OKLAHOMA CITY — Hundreds of teachers walked out of classrooms and crammed into the Oklahoma Capitol for a second day on Tuesday, shouting ‘‘Where’s our money?’’ to demand more aid for public schools, amid a rebellion of educators in Republican-led states across the country.
Rowdy teachers booed lawmakers when the Oklahoma House adjourned. House officials initially called on state troopers to clear the gallery of protesting teachers but later backed off. Education advocates filled the Capitol to capacity, and troopers limited access to the building.
Leaders of the state largest teachers’ union, the Oklahoma Education Association, said the strike would continue a third day on Wednesday. School districts in Oklahoma City, Tulsa, Edmond, Norman, and other communities across the state announced they would remain closed to honor the walkout.
‘‘We’re going to pack the Capitol,’’ union president Alicia Priest said.
Governor Mary Fallin signed legislation last week granting 15 to 18 percent higher salaries to teachers. But some educatorssay that isn’t good enough and walked out.
Fallin warned Monday that the state budget is tight and there are other critical needs besides education.
‘‘We must be responsible not to neglect other areas of need in the state, such as corrections and health and human services, as we continue to consider additional education funding measures,’’ the Republican said.
But Priest said teachers reject the argument that there isn’t enough money to provide additional funds for classrooms. They urged lawmakers to pass legislation that would repeal the capital gains tax exemption, a measure that would yield up to $100 million.
‘‘There’s revenue out there,’’ Priest said.
Democratic lawmaker Collin Walke said teachers should keep up the pressure.
‘‘I think the Republican strategy is to wait the teachers out,’’ Walke said.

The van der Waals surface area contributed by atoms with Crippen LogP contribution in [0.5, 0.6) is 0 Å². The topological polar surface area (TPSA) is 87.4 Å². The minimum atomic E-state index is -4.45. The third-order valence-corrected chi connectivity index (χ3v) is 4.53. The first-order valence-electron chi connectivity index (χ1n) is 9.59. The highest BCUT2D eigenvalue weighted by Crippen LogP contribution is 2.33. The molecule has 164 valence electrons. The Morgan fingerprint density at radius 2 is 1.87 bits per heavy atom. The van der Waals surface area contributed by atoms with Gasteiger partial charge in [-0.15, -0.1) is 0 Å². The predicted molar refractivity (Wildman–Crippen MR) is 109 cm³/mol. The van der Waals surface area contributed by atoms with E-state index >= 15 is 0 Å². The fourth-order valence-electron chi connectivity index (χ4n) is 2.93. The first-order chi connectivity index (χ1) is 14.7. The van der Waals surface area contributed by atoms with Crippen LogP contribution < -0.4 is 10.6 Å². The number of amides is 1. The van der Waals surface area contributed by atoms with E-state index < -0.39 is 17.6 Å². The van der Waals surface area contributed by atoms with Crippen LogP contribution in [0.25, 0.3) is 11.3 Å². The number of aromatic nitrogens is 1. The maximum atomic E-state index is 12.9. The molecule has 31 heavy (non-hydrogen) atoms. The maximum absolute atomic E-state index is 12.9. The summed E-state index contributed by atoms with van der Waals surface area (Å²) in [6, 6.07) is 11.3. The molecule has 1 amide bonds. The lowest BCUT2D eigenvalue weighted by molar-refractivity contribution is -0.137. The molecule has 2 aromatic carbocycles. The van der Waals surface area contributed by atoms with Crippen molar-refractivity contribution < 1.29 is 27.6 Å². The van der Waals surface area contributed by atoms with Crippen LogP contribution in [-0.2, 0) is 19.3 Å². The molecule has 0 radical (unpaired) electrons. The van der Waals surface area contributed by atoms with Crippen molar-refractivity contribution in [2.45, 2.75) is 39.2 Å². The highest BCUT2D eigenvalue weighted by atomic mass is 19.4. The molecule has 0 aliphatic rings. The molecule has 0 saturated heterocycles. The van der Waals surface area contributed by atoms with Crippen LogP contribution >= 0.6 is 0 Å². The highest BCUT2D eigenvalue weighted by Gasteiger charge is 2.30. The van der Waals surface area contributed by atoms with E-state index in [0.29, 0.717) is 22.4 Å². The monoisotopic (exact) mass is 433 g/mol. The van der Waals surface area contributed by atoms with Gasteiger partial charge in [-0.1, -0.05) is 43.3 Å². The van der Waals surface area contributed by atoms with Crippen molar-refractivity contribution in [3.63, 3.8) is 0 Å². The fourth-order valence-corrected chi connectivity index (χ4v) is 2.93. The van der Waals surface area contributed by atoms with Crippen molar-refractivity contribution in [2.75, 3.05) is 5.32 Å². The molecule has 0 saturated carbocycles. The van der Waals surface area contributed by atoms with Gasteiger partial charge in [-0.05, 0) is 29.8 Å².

Oklahoma ranks 47th among states and the District of Columbia in public school revenue per student while its average teacher salary of $45,276 ranked 49th before the latest raises, according to the most recent statistics from the National Education Association.
The demonstrations were inspired by West Virginia, where teachers walked out for nine days earlier this year and won a 5 percent increase in pay. Teachers in Arizona are now considering a strike over their demands for a 20 percent salary increase.
In Frankfort, Ky., the Legislature was not in session after teachers and other school employees held a massive rally at the Capitol Monday, chanting ‘‘Stop the war on public education.’’
The Kentucky teachers are angry because Republican lawmakers passed a pension overhaul last week that cuts benefits for new teachers. Opponents objected that the pension changes were inserted into an unrelated bill without a chance for public input, and worry that the changes will discourage young people from joining the profession.
Governor Matt Bevin, a Republican, has not yet signed the bill, but last week tweeted his support, saying public workers owe ‘‘a deep debt of gratitude’’ to lawmakers who voted to pass it.